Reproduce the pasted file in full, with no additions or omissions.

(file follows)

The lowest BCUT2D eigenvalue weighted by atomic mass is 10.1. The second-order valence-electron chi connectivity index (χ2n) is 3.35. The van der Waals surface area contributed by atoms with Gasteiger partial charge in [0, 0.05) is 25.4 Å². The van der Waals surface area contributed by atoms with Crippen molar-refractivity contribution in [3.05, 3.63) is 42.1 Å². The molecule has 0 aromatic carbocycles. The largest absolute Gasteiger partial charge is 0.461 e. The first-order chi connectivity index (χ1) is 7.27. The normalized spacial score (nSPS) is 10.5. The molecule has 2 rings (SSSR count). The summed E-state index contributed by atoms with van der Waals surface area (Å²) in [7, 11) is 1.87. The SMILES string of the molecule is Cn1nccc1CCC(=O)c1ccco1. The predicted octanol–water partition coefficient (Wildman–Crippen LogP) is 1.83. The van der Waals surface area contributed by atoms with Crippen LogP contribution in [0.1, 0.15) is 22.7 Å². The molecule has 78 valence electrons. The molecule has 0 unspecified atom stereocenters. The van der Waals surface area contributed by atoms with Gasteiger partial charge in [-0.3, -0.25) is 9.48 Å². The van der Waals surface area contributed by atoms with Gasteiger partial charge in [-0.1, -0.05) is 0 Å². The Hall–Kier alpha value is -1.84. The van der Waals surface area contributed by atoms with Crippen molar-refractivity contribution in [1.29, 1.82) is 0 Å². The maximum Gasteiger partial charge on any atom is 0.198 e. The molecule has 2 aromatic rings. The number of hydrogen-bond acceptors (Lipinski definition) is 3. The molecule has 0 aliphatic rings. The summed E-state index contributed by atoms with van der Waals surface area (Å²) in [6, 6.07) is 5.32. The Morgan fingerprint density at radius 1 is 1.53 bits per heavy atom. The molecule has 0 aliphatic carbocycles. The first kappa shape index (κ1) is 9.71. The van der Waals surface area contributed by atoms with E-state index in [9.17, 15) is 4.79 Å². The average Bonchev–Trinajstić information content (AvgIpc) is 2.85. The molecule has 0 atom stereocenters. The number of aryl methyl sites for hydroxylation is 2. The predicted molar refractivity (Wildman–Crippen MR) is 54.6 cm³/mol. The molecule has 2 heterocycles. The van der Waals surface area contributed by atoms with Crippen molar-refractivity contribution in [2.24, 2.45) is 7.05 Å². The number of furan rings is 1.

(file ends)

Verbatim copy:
The lowest BCUT2D eigenvalue weighted by atomic mass is 10.1. The second-order valence-electron chi connectivity index (χ2n) is 3.35. The van der Waals surface area contributed by atoms with Gasteiger partial charge in [0, 0.05) is 25.4 Å². The van der Waals surface area contributed by atoms with Crippen molar-refractivity contribution in [3.05, 3.63) is 42.1 Å². The molecule has 0 aromatic carbocycles. The largest absolute Gasteiger partial charge is 0.461 e. The first-order chi connectivity index (χ1) is 7.27. The normalized spacial score (nSPS) is 10.5. The molecule has 2 rings (SSSR count). The summed E-state index contributed by atoms with van der Waals surface area (Å²) in [7, 11) is 1.87. The SMILES string of the molecule is Cn1nccc1CCC(=O)c1ccco1. The predicted octanol–water partition coefficient (Wildman–Crippen LogP) is 1.83. The van der Waals surface area contributed by atoms with Crippen LogP contribution in [0.1, 0.15) is 22.7 Å². The molecule has 78 valence electrons. The molecule has 0 unspecified atom stereocenters. The van der Waals surface area contributed by atoms with Gasteiger partial charge in [-0.3, -0.25) is 9.48 Å². The van der Waals surface area contributed by atoms with Gasteiger partial charge in [-0.1, -0.05) is 0 Å². The Hall–Kier alpha value is -1.84. The van der Waals surface area contributed by atoms with Crippen molar-refractivity contribution in [1.29, 1.82) is 0 Å². The maximum Gasteiger partial charge on any atom is 0.198 e. The molecule has 2 aromatic rings. The number of hydrogen-bond acceptors (Lipinski definition) is 3. The molecule has 0 aliphatic rings. The summed E-state index contributed by atoms with van der Waals surface area (Å²) in [6, 6.07) is 5.32. The Morgan fingerprint density at radius 1 is 1.53 bits per heavy atom. The molecule has 0 aliphatic carbocycles. The first kappa shape index (κ1) is 9.71. The van der Waals surface area contributed by atoms with E-state index in [9.17, 15) is 4.79 Å². The average Bonchev–Trinajstić information content (AvgIpc) is 2.85. The molecule has 0 atom stereocenters. The number of aryl methyl sites for hydroxylation is 2. The predicted molar refractivity (Wildman–Crippen MR) is 54.6 cm³/mol. The molecule has 2 heterocycles. The van der Waals surface area contributed by atoms with Crippen molar-refractivity contribution in [2.24, 2.45) is 7.05 Å². The number of furan rings is 1.